After the descent you think that you are already a long way out of town and the journey continues immediately into the countryside. The line is double-tracked until shortly before the next station “Smallbrook Junction” and every second train crosses here. However, this station, which can be reached after just two minutes, is mostly used for trains on the Isle of Wight Steam Railway, to which there is a direct pedestrian crossing. The tracks are not connected.
Where the steam train then turns east, our Island Line continues to move south. The journey runs through woods and meadows, where you can enjoy a travelling experience of bygone times. At its maximum speed of 45 miles per hour (about 72 km/h), the train lurches so hard that you almost fear it will jump off the rails. In addition to this, the blows of the bolted rail connections mean that if the seats were not so extraordinarily softly padded, the low ceiling of the train would have been full of dents. The conductors – from whom tickets are available at no extra charge, by the way – literally dance through the carriage during their regular ticket inspection. There is always an opportunity for a little chat, as they make time for this in their working day! In addition to this with the howling of the age-defying engines we cannot believe that this is a regular mode of transport in 2013!
Five minutes later we arrived at “Brading” station. This station was double-tracked until the end of the 1980s and used to be a branch for the freight line to the port of Bembridge and St Helen. Some of the old extensive station facilities are still preserved, including the signal box. Unfortunately, only the main platform on track 1 is connected to the track, which makes the continuous 30-minute interval impossible. The station itself conveys the wonderful morbid mood of this line like no other – just notice the intricate letters IWR (Isle of Wight Railway) in the iron platform roof racks.
We continue and at first the distance, which is covered in 4 minutes, runs through open land and then it becomes more urban. Whereas Brading Station was a bit outside the village, we now pass through Sandown (5,000 inhabitants), which is a seaside resort. The station is again double-tracked and here, too, every second train crossing takes place. The original quite extensive tracks with a junction to Newport, which was abandoned in 1956, have now been almost completely dismantled. On a single track it passes a park and already has a partial view of the sea on the left-hand side. It continues along a dam through almost continuous buildings with a journey time of only three minutes. It was not until 1987 that “Lake” station, consisting of a wooden platform, was built and since then it has been completely rebuilt. The stop directly in the countryside above the village seems almost idyllic – but don’t be deceived by it in view of the rather densely built agglomeration below.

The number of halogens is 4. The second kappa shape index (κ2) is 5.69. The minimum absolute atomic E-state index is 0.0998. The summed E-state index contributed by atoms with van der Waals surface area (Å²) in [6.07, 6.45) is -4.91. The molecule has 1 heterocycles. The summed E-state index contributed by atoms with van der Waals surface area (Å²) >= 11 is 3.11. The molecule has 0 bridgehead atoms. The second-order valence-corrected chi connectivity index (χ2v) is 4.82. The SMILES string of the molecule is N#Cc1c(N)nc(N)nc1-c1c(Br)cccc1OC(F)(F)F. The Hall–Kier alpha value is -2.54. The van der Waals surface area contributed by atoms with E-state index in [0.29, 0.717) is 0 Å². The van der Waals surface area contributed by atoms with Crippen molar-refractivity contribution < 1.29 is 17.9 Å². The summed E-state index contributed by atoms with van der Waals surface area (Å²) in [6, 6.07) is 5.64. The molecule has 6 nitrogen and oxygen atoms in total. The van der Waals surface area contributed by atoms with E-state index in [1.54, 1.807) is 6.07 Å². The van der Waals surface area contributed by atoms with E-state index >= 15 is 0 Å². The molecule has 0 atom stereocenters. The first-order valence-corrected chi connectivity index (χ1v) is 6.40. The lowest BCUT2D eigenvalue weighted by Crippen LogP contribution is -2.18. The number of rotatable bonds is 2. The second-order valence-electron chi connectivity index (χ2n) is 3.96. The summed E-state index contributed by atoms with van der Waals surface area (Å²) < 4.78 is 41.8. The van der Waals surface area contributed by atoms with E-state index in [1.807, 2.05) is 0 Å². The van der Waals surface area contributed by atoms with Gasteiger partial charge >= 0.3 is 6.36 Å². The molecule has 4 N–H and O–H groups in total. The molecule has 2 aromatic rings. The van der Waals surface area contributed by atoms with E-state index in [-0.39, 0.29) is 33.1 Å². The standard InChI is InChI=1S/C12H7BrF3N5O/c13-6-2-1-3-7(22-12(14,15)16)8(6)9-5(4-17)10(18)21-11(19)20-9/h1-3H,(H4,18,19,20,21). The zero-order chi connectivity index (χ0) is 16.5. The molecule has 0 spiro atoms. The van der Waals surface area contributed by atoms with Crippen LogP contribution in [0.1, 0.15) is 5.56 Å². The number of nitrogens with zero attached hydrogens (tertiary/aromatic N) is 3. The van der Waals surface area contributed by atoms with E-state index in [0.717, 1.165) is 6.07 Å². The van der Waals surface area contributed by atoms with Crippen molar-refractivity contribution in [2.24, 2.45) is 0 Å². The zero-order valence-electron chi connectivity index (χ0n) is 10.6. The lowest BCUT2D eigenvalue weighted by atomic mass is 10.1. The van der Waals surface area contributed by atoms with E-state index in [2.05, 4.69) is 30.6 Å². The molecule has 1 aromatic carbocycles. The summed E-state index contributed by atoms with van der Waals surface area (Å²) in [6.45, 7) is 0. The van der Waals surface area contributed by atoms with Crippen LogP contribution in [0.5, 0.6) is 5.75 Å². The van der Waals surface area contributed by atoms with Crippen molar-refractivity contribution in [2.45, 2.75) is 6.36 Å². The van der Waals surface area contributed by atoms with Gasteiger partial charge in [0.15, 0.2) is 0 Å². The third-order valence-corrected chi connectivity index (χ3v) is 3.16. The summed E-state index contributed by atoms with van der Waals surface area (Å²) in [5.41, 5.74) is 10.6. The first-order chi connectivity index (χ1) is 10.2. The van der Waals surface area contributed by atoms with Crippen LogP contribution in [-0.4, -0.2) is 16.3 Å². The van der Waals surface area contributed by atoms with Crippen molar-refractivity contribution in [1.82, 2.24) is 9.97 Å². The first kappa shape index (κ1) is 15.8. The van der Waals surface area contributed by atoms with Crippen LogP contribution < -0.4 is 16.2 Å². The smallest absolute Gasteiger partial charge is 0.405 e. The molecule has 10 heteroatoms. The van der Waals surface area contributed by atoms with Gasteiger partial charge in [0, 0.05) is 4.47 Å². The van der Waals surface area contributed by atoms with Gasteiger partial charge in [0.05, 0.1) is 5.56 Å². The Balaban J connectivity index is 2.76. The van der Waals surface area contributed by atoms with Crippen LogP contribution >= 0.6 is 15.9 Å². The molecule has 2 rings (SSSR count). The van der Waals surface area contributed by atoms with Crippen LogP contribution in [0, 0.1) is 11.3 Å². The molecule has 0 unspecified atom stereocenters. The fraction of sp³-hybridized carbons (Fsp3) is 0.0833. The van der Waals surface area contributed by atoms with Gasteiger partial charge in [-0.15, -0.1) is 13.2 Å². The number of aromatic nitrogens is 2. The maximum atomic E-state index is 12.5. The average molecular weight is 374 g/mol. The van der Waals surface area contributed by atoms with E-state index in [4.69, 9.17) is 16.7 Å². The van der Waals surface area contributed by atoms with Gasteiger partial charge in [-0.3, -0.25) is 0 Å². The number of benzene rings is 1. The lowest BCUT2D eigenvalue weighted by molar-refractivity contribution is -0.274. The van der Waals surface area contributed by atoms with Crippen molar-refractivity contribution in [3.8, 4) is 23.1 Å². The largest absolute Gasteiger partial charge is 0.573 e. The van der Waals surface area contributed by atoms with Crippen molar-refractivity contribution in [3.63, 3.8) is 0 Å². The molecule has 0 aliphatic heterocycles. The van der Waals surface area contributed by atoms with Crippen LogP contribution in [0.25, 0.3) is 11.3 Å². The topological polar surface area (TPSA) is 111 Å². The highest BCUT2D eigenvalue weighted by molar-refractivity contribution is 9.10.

We have almost reached our destination: Another 3 minutes of the trip and directly after Lake, the view from the left-hand window is worthwhile. The cliffs and the sea can now be seen before we cross the main road and reach our destination “Shanklin” (approx. 20,000 inhabitants) on a green strip of land. This popular seaside resort on the English Channel with its long sandy beaches has an adorable old town “Shanklin Old Village” and as a natural attraction the “Shanklin Chine”, a type of gorge through the chalk cliffs towards the sea. Here our journey ended abruptly by a buffer stop directly at the abutment of a former bridge. The single-track station even has a ticket office with restricted opening times despite ticket sales on the train and in front of the station taxis wait for the arriving passengers.
Before we leave the platform and make our way through the beautiful old ticket hall on the approximately ten-minute walk into the town or to the beach, we take a look into the driver’s cab of our train. It is clearly 1938 technology: a cam switch operated with the right hand and the compressed air brake operated with the left hand. The operation is done more in a standing rather than in a sitting position, with a type of padded standing aid installed for the driver. A last look back at the train and the hope remains that we will be able to travel on this lovable route to the summer resort again.
(visited in June 2013 when the 1938 rolling stock was still in use. This changed in 2021.)